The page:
Cameron pilots plans for 3-D film about ocean dive
Director James Cameron is photographed during a portrait session at a central London hotel following the 'Titanic 3D' UK film premiere at the Royal Albert Hall in Kensington, West London, Tuesday, March 27, 2012. The re-launch of the Titanic 3D version comes 15 years after the film was a huge box office hit. The film director also recently completed a record dive to the bottom of the Mariana Trench, plunging 35756 feet to the depths of the ocean, spending 3 hours on the sea floor in a specially designed submarine. (AP Photo/Joel Ryan)
LOS ANGELES (AP) — James Cameron will be one of the stars of his next big-screen adventure, a chronicle of the expedition on which he has made record-setting ocean dives.
Cameron said he plans a TV special for National Geographic and a 3-D theatrical release on the Deepsea Challenger missions, which included his seven-mile descent to the ocean's deepest point in the Mariana Trench in the western Pacific. It was the deepest solo dive ever, surpassing the five-mile descent he made a few weeks earlier.
The film could be ready late this year or early next year, depending on how much additional shooting he and his colleagues need to do, Cameron said in a telephone interview Tuesday night, after the premiere of a 3-D version of his 1997 blockbuster "Titanic," which sails into theaters next week.
"We're shooting the whole expedition as a 3-D film," Cameron said from London, where he had rushed for the "Titanic" screening after completing his dive Monday in the one-man sub Deepsea Challenger, which he helped design.
Much of the design effort focused on building small, lightweight digital 3-D cameras that could withstand ocean pressures of 16,000 pounds a square inch, Cameron said.
They were a huge leap forward from the cameras he used to shoot his first 3-D film, the 2003 Titanic documentary "Ghosts of the Abyss."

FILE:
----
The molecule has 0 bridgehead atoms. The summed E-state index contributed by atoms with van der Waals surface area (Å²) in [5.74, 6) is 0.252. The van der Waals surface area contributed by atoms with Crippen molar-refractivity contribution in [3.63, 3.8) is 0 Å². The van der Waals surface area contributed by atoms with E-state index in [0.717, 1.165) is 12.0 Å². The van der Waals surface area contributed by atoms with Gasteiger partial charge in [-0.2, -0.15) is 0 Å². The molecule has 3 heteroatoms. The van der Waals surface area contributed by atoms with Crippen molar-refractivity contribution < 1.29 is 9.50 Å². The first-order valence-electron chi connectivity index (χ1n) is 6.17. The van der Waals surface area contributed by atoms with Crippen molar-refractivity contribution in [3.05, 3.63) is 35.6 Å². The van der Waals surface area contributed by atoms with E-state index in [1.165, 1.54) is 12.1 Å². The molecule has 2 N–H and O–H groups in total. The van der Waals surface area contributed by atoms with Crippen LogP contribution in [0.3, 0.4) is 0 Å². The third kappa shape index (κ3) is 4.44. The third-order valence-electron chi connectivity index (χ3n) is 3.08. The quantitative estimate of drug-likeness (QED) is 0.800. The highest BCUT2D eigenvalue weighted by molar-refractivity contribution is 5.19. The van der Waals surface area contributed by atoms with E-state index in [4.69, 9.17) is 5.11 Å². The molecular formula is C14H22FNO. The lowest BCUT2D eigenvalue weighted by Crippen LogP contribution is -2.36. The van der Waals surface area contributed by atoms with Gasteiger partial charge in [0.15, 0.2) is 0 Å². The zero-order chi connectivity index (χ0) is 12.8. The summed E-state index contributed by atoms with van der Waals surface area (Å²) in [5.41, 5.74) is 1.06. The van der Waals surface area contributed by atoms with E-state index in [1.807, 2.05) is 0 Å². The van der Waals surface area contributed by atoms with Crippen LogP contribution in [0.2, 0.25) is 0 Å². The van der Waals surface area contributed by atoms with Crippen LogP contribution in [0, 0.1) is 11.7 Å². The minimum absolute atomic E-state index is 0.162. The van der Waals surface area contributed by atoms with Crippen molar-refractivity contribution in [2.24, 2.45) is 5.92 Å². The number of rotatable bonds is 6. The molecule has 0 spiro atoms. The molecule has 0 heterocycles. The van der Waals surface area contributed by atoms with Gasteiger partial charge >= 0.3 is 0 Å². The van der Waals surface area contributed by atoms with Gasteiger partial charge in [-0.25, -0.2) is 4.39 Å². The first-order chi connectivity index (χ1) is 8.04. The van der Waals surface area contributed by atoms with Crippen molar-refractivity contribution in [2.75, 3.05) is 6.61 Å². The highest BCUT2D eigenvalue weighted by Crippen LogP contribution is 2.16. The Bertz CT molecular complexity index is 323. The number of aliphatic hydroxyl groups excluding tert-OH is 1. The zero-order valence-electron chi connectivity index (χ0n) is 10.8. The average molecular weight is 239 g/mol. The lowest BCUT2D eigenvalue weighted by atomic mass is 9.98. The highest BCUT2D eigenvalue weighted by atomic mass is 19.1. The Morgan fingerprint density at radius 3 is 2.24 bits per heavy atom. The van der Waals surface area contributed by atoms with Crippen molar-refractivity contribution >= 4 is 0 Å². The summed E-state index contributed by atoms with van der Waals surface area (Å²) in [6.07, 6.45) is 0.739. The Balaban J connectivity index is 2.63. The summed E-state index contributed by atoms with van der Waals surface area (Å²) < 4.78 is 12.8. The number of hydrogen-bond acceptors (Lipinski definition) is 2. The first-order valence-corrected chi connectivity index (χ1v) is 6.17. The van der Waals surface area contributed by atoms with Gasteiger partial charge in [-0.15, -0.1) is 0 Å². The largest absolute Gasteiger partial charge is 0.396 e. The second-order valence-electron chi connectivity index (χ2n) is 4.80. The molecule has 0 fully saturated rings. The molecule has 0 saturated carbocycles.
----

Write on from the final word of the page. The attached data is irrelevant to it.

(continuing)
"They're a tenth of the size and weight of the 3-D camera that I used to go down to Titanic depth," Cameron said. "We spent a fair bit of the development budget of the sub figuring out how we would be lighting it and how we would do 3-D photography at full ocean depth. We did tackle a lot of challenges, but always, the thinking was this expedition is going to get paid for by a film."
Cameron has been planning the expedition since 2005, while he simultaneously worked on the 3-D conversion of "Titanic" and made "Avatar," the sci-fi blockbuster that displaced "Titanic" as the biggest modern blockbuster with $2.8 billion worldwide.
"Titanic" co-star Bill Paxton, who dove with Cameron to the wreck of the ship for "Ghosts of the Abyss," said he had nervously followed accounts of the filmmaker's dive and that his first words when seeing him before Tuesday's premiere were, "Godspeed, Jim Cameron."
"I was very apprehensive and so anxious to hear that he was OK," Paxton said. "I've been two and a half miles down at the wreck of the Titanic with him. That's one thing. But seven miles, that's like going to the moon. In a one-man sub that's only been tested to a certain depth. ... Here's a guy who bets his life on the technology he makes. I've been very lucky to have a front-row seat to one of the most remarkable careers in Hollywood and beyond."
Cameron's dive was the first in 52 years to a section of the trench known as Challenger Deep. The only other manned dive there was done in 1960 by U.S. Navy Capt. Don Walsh and Swiss engineer Jacques Piccard.